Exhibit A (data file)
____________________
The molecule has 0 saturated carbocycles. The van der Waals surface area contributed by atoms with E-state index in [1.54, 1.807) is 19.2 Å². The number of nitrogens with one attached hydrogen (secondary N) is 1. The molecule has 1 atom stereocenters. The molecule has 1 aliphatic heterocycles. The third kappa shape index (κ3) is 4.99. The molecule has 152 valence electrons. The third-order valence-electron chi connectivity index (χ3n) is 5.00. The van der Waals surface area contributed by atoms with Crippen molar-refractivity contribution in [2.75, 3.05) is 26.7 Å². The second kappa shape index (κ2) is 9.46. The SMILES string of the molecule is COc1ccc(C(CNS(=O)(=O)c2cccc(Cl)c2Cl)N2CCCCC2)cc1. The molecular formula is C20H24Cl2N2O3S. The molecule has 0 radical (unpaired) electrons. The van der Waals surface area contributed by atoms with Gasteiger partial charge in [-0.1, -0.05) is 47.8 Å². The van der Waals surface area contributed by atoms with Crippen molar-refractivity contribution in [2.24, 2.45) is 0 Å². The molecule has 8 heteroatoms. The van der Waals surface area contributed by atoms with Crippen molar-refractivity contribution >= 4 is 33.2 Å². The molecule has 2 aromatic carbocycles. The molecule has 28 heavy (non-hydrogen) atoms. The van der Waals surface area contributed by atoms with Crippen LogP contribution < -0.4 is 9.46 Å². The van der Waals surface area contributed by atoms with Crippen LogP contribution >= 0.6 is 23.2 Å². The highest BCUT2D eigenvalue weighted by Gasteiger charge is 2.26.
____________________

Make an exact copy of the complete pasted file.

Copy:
The molecule has 0 saturated carbocycles. The van der Waals surface area contributed by atoms with E-state index in [1.54, 1.807) is 19.2 Å². The number of nitrogens with one attached hydrogen (secondary N) is 1. The molecule has 1 atom stereocenters. The molecule has 1 aliphatic heterocycles. The third kappa shape index (κ3) is 4.99. The molecule has 152 valence electrons. The third-order valence-electron chi connectivity index (χ3n) is 5.00. The van der Waals surface area contributed by atoms with Crippen molar-refractivity contribution in [2.75, 3.05) is 26.7 Å². The second kappa shape index (κ2) is 9.46. The SMILES string of the molecule is COc1ccc(C(CNS(=O)(=O)c2cccc(Cl)c2Cl)N2CCCCC2)cc1. The molecular formula is C20H24Cl2N2O3S. The molecule has 0 radical (unpaired) electrons. The van der Waals surface area contributed by atoms with Gasteiger partial charge in [-0.1, -0.05) is 47.8 Å². The van der Waals surface area contributed by atoms with Crippen molar-refractivity contribution in [2.24, 2.45) is 0 Å². The molecule has 8 heteroatoms. The van der Waals surface area contributed by atoms with Crippen molar-refractivity contribution >= 4 is 33.2 Å². The molecule has 2 aromatic carbocycles. The molecule has 28 heavy (non-hydrogen) atoms. The van der Waals surface area contributed by atoms with Crippen LogP contribution < -0.4 is 9.46 Å². The van der Waals surface area contributed by atoms with Crippen LogP contribution >= 0.6 is 23.2 Å². The highest BCUT2D eigenvalue weighted by Gasteiger charge is 2.26.